Wednesday, October 20, 2010

The birthdays keep coming

This blog started because I was about to turn 60 and it was my way of coping with this milestone event. On Monday, I hit 61 so I guess I survived turning 60, and I'm now well into this decade that I feared . . . So should I change the name of my blog?

It's been an interesting year. Work has been extremely busy because of the election and I'm also continuing my venture into throwing the shot and discus. It's my way of staying in shape. I competed in three tracks meets this year -- Stanford in April, Manteca in May and Long Beach in September. I missed most of the summer meets because of my work schedule.

Surprisingly, I won a second-place medal in the shot put at the masters track meet at Long Beach State in the 60-64 category. I didn't ask how many people competed in the shot. I was fourth in the discus, just out of the medal category. I threw better in both events in the two previous meets.

My technique definitely needs improving. I learned this from the photos that a photographer took at the Long Beach meet. I can see that I'm not throwing either implement the way I'm suppose to throw, and that limits my distance. I'll post some of the photos when I get them scanned into the system.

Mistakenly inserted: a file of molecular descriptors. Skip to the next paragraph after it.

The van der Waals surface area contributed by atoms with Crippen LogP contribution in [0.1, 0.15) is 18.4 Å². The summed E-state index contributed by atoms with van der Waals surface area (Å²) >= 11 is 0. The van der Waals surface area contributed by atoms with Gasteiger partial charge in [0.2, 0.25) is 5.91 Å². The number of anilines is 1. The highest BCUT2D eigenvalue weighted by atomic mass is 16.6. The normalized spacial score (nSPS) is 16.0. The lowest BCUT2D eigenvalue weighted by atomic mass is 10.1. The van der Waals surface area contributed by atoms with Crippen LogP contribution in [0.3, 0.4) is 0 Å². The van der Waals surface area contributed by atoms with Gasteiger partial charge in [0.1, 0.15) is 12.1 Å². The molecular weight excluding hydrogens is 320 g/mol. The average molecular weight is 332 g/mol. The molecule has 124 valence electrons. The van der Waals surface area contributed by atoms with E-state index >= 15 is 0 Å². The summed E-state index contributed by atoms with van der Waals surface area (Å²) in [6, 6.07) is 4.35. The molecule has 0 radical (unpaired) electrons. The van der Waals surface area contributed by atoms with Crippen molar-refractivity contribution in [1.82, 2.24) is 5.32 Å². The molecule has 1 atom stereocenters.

I also need to get stronger, which means more time in the gym with weights. So it's back to training.

Monday, July 26, 2010

It's so hot

Over the weekend, I split up my training routine for the shot put and discus. I usually do both events at the same training session. But it was so hot this weekend that I decided to throw the shot put on Saturday and the discus on Sunday.

It took a little extra time, but I got through both workouts without fainting from heat exhaustion. My performance was OK, but I noticed that I had "tired legs" when I was throwing the discus.

The heat reminds me of a column that ran in The Fresno Bee on Sunday from David Mas Masumoto, a San Joaquin Valley farmer/philosopher. Mas repeated one-liners, using the theme "It's so hot" to tiem them all together.

Here are a few examples:

It's so hot that ...

-- You burn your hand opening the car door.

-- You learn that a seat belt makes a pretty good branding iron.

-- The AAA Rescue Team had to "unstick" you from your vinyl car seat.

-- You discover that in July, it takes only two fingers to drive your car

-- You find out too late that you can get a sunburn through your car window.

-- The best parking place is determined by shade instead of distance. This becomes a serious sport.

-- Your car overheats before you drive it.

-- You realize that asphalt has a liquid state.

Monday, June 14, 2010

The loneliness of a discus thrower

I've found that I like the solitude of throwing the discus and shot put on our recent pleasant Fresno evenings. For about an hour, I'm locked in on my goal of doing better -- a few inches at a time.

I relax as I throw each implement and then go fetch them. It's part of the learning process. I throw and then figure out what I need to do to get better as I walk back to the throwing circle. I think a lot during this process, although not quite enough judging by my incremental improvement. The shot put is about strength and explosiveness at launch and the discus is about strength and a bit of ballet as you try to get most out of the toss.

The proper technique is crucial in both events. I've been watching the best in these events on YouTube videos. My technique leaves much to be desired.